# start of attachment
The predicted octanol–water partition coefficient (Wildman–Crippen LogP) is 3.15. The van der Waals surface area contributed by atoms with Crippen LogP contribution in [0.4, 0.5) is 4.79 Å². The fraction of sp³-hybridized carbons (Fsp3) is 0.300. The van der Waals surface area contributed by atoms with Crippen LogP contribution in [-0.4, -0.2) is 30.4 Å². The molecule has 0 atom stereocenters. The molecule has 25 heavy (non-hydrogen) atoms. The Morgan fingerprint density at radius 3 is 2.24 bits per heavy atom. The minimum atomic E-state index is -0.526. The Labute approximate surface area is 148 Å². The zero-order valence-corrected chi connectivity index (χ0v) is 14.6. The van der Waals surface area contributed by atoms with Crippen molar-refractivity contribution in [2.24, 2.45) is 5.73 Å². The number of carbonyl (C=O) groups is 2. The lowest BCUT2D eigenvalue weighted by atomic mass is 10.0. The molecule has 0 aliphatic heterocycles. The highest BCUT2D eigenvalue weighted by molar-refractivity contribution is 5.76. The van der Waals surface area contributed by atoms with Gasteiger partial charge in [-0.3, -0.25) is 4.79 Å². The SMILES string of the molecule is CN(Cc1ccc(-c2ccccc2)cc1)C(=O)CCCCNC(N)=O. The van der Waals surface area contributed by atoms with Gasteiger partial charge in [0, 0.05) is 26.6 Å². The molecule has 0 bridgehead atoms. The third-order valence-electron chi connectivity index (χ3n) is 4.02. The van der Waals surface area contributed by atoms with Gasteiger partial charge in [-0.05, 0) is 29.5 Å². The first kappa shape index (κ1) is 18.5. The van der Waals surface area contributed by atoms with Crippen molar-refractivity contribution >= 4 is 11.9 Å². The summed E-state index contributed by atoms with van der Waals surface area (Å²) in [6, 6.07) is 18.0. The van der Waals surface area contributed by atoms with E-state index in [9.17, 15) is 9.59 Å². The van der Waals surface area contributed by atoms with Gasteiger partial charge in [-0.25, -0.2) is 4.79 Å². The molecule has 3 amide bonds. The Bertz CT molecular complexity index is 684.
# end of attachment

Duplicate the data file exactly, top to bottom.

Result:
The predicted octanol–water partition coefficient (Wildman–Crippen LogP) is 3.15. The van der Waals surface area contributed by atoms with Crippen LogP contribution in [0.4, 0.5) is 4.79 Å². The fraction of sp³-hybridized carbons (Fsp3) is 0.300. The van der Waals surface area contributed by atoms with Crippen LogP contribution in [-0.4, -0.2) is 30.4 Å². The molecule has 0 atom stereocenters. The molecule has 25 heavy (non-hydrogen) atoms. The Morgan fingerprint density at radius 3 is 2.24 bits per heavy atom. The minimum atomic E-state index is -0.526. The Labute approximate surface area is 148 Å². The zero-order valence-corrected chi connectivity index (χ0v) is 14.6. The van der Waals surface area contributed by atoms with Crippen molar-refractivity contribution in [2.24, 2.45) is 5.73 Å². The number of carbonyl (C=O) groups is 2. The lowest BCUT2D eigenvalue weighted by atomic mass is 10.0. The molecule has 0 aliphatic heterocycles. The highest BCUT2D eigenvalue weighted by molar-refractivity contribution is 5.76. The van der Waals surface area contributed by atoms with Gasteiger partial charge in [-0.3, -0.25) is 4.79 Å². The SMILES string of the molecule is CN(Cc1ccc(-c2ccccc2)cc1)C(=O)CCCCNC(N)=O. The van der Waals surface area contributed by atoms with Gasteiger partial charge in [0, 0.05) is 26.6 Å². The molecule has 0 bridgehead atoms. The third-order valence-electron chi connectivity index (χ3n) is 4.02. The van der Waals surface area contributed by atoms with Gasteiger partial charge in [-0.05, 0) is 29.5 Å². The first kappa shape index (κ1) is 18.5. The van der Waals surface area contributed by atoms with Crippen molar-refractivity contribution >= 4 is 11.9 Å². The summed E-state index contributed by atoms with van der Waals surface area (Å²) in [6, 6.07) is 18.0. The van der Waals surface area contributed by atoms with E-state index in [9.17, 15) is 9.59 Å². The van der Waals surface area contributed by atoms with Gasteiger partial charge in [-0.25, -0.2) is 4.79 Å². The molecule has 3 amide bonds. The Bertz CT molecular complexity index is 684.